There are approximately 28,600 people employed in the U.S. fuel cell industry, according to the 2019 U.S. Energy and Employment Report from the U.S. Department of Energy. Employers of fuel cell technology workers include automotive manufacturers with hydrogen vehicle programs, companies that manufacture fuel cells and related technology, merchant hydrogen producers, colleges and universities that conduct fuel cell and hydrogen research, and government agencies that conduct research in the field (most significantly, the U.S. Department of Energy and its National Laboratories, and the National Renewable Energy Laboratory's National Fuel Cell Technology Evaluation Center.
The U.S. Department of Energy reports that given the early stages of development, opportunities in fuel cell technology are "limited to a relatively small number of companies, research institutions, and similar entities. Most of these jobs require engineering and science backgrounds related to product and technology development." Visit the Fuel Cell & Hydrogen Energy Association's Web site (http://www.fchea.org/members) for a list of member companies that develop, manufacture, or utilize fuel cells. Research these companies to find out which are the most innovative leaders in the industry.
The states that offer the most opportunities for fuel cell industry workers are California, Connecticut, and New York, according to the U.S. Department of Energy's report called "State of the States: Fuel Cells in America 2016." Other states that offer good employment opportunities in fuel cell technologies include Colorado, Hawaii, Massachusetts, New Jersey, and Ohio.
Fuel cell technology workers can find jobs through their college’s career service offices, through contacts made via internships and other educational opportunities, and by applying to private companies and government agencies that develop and/or manufacture fuel cell technology.
As fuel cell engineers gain more experience, they are given greater responsibilities and tougher problems to solve. At this stage, the engineer will be involved in more decision making and independent work. Some engineers advance to become engineering team managers or supervisors of entire projects. They also may enter administrative or sales positions. In addition, many high-level corporate and government executives started out as engineers.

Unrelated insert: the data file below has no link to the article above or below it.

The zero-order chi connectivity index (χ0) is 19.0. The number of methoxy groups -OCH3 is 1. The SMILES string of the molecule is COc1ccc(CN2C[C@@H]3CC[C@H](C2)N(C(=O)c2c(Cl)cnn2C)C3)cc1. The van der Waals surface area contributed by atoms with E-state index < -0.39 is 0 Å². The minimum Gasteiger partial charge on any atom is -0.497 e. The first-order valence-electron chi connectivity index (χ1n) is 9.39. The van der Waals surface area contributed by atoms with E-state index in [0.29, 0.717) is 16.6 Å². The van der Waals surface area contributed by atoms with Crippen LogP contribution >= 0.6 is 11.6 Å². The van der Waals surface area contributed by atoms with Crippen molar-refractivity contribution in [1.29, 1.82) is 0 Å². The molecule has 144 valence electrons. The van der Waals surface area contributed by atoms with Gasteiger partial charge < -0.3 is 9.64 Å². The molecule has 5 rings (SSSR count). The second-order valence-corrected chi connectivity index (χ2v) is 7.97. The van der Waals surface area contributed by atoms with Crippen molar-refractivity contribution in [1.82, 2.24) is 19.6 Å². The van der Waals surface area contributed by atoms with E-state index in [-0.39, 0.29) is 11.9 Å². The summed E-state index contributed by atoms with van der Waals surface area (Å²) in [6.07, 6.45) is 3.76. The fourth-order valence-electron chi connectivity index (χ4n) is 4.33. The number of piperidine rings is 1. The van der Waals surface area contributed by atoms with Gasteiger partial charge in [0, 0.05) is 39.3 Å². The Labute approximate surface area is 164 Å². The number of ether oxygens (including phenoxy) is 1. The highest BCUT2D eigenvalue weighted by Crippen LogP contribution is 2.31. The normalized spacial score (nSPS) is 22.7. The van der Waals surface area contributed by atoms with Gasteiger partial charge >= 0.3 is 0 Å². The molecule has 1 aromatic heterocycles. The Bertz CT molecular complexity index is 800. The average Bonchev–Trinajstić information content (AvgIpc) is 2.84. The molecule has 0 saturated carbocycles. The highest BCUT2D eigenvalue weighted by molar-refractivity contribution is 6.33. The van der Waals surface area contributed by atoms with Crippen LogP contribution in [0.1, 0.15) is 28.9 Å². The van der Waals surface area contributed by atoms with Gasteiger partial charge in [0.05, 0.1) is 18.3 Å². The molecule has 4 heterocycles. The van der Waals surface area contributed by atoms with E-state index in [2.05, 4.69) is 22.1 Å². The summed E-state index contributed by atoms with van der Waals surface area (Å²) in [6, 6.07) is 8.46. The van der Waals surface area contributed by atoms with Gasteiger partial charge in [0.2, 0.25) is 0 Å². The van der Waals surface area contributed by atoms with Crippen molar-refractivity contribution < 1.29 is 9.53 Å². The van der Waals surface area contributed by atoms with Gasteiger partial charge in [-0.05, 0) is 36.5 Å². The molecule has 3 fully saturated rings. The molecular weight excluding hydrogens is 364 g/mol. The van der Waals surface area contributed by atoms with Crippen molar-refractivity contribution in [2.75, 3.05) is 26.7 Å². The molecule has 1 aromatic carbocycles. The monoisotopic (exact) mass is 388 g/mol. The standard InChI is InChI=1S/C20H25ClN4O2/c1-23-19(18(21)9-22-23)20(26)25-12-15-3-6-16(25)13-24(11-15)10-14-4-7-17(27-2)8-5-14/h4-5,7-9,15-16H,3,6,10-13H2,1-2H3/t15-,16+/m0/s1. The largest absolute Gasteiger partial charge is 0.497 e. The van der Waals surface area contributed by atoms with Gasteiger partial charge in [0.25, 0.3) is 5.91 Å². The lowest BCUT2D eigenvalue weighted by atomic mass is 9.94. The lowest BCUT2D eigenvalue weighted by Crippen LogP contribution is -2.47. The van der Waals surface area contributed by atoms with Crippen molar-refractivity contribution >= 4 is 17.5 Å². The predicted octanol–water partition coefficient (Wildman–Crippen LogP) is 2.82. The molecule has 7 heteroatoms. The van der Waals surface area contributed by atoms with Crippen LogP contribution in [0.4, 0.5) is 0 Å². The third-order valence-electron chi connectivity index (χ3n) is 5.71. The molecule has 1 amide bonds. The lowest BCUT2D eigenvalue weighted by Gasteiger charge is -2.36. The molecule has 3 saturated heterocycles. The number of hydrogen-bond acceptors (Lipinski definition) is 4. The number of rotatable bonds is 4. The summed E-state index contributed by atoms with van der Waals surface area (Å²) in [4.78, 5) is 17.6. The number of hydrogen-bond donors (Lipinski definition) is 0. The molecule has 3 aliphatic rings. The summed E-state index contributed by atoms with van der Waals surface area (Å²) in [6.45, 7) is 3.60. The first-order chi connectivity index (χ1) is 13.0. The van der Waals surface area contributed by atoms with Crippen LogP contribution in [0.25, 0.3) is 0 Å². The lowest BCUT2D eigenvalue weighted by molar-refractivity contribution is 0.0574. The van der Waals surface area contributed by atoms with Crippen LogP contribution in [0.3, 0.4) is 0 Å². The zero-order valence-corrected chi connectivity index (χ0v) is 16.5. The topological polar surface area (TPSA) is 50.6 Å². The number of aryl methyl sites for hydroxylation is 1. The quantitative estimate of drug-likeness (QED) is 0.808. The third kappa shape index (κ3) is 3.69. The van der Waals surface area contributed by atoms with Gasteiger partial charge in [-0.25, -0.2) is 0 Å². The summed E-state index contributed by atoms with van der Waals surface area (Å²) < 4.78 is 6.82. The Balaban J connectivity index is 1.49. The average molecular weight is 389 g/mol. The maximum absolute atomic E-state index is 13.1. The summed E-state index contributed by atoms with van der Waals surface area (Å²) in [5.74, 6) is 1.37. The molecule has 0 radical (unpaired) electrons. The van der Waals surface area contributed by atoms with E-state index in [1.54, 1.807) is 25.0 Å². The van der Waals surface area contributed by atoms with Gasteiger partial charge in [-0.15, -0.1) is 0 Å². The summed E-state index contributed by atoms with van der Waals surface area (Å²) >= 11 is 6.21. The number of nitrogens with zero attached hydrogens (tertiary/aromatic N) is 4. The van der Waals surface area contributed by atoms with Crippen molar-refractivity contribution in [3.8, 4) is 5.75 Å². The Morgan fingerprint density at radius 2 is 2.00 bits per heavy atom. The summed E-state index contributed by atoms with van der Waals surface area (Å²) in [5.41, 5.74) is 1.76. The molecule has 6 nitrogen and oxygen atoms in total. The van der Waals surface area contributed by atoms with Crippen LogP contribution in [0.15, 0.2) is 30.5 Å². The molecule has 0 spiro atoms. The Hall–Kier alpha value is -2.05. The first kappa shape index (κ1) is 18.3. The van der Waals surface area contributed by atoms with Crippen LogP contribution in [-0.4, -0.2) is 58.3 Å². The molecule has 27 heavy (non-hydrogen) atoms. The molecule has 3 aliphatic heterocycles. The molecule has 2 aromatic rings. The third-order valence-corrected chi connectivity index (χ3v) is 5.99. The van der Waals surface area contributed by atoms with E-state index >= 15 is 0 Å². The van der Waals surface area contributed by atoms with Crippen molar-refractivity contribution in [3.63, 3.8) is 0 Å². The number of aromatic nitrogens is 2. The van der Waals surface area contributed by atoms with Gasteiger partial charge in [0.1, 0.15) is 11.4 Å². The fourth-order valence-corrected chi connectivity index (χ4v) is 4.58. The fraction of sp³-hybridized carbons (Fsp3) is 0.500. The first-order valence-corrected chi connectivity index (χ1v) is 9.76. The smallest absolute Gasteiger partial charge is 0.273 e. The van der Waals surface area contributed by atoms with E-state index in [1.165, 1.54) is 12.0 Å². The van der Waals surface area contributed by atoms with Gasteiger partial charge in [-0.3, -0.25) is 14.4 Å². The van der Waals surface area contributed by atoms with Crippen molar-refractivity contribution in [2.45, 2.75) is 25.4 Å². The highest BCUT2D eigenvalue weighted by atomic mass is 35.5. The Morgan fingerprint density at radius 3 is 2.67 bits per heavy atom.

Advancement for engineers depends on their level of experience and education. The more experience engineers get, the more independence and responsibilities they will probably gain; however, an engineer with a bachelor’s degree will, in all probability, not make it to the highest levels of the field. Engineers who are interested in going into corporate, industrial, or executive positions often go back to school to earn degrees in law or business. Those who want to teach at the college level earn doctorates.
As fuel cell technicians remain with a company, they become more valuable to the employer. Opportunities for advancement are available for technicians who are willing to accept greater responsibilities, either by specializing in a specific field, by taking on more technically complex assignments, or by assuming supervisory duties. Some technicians advance by moving into technical sales or customer relations. Others pursue advanced education to become fuel cell engineers.
Read Web sites such as Fuel Cell & Hydrogen Energy Connection (http://www.fchea.org/newsletters) to learn more about trends in the industry and potential employers.
Use social media such as Facebook, LinkedIn, and Twitter to stay up to date on industry developments and learn about job openings.
Visit the SAE International Web site, http://www.sae.org, to explore education and training opportunities available, such as online courses and webinars that will help develop your skills.
Visit the following Web sites for job listings:
Attend fuel cell and hydrogen energy conferences to network and to interview for jobs.